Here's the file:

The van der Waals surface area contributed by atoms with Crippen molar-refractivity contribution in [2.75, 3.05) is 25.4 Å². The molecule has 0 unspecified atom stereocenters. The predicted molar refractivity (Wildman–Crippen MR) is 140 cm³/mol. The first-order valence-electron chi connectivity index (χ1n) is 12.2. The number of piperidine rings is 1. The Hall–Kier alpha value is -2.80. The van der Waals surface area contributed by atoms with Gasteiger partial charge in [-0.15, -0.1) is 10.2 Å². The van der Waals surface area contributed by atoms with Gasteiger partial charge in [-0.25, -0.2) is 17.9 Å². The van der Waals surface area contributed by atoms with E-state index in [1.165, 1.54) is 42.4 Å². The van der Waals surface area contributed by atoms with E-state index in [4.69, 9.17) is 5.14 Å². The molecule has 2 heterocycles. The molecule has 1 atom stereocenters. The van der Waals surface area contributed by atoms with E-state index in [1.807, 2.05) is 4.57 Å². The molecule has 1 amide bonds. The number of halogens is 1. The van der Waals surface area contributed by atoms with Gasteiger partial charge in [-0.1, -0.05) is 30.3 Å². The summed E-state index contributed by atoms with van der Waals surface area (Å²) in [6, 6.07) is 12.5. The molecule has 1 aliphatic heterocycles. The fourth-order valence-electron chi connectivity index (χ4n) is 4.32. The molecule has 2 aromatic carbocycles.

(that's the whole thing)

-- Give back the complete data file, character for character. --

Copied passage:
The van der Waals surface area contributed by atoms with Crippen molar-refractivity contribution in [2.75, 3.05) is 25.4 Å². The molecule has 0 unspecified atom stereocenters. The predicted molar refractivity (Wildman–Crippen MR) is 140 cm³/mol. The first-order valence-electron chi connectivity index (χ1n) is 12.2. The number of piperidine rings is 1. The Hall–Kier alpha value is -2.80. The van der Waals surface area contributed by atoms with Gasteiger partial charge in [-0.15, -0.1) is 10.2 Å². The van der Waals surface area contributed by atoms with Gasteiger partial charge in [-0.25, -0.2) is 17.9 Å². The van der Waals surface area contributed by atoms with E-state index in [1.165, 1.54) is 42.4 Å². The van der Waals surface area contributed by atoms with E-state index in [4.69, 9.17) is 5.14 Å². The molecule has 2 heterocycles. The molecule has 1 atom stereocenters. The van der Waals surface area contributed by atoms with E-state index in [1.807, 2.05) is 4.57 Å². The molecule has 1 amide bonds. The number of halogens is 1. The van der Waals surface area contributed by atoms with Gasteiger partial charge in [-0.1, -0.05) is 30.3 Å². The summed E-state index contributed by atoms with van der Waals surface area (Å²) in [6, 6.07) is 12.5. The molecule has 1 aliphatic heterocycles. The fourth-order valence-electron chi connectivity index (χ4n) is 4.32. The molecule has 2 aromatic carbocycles.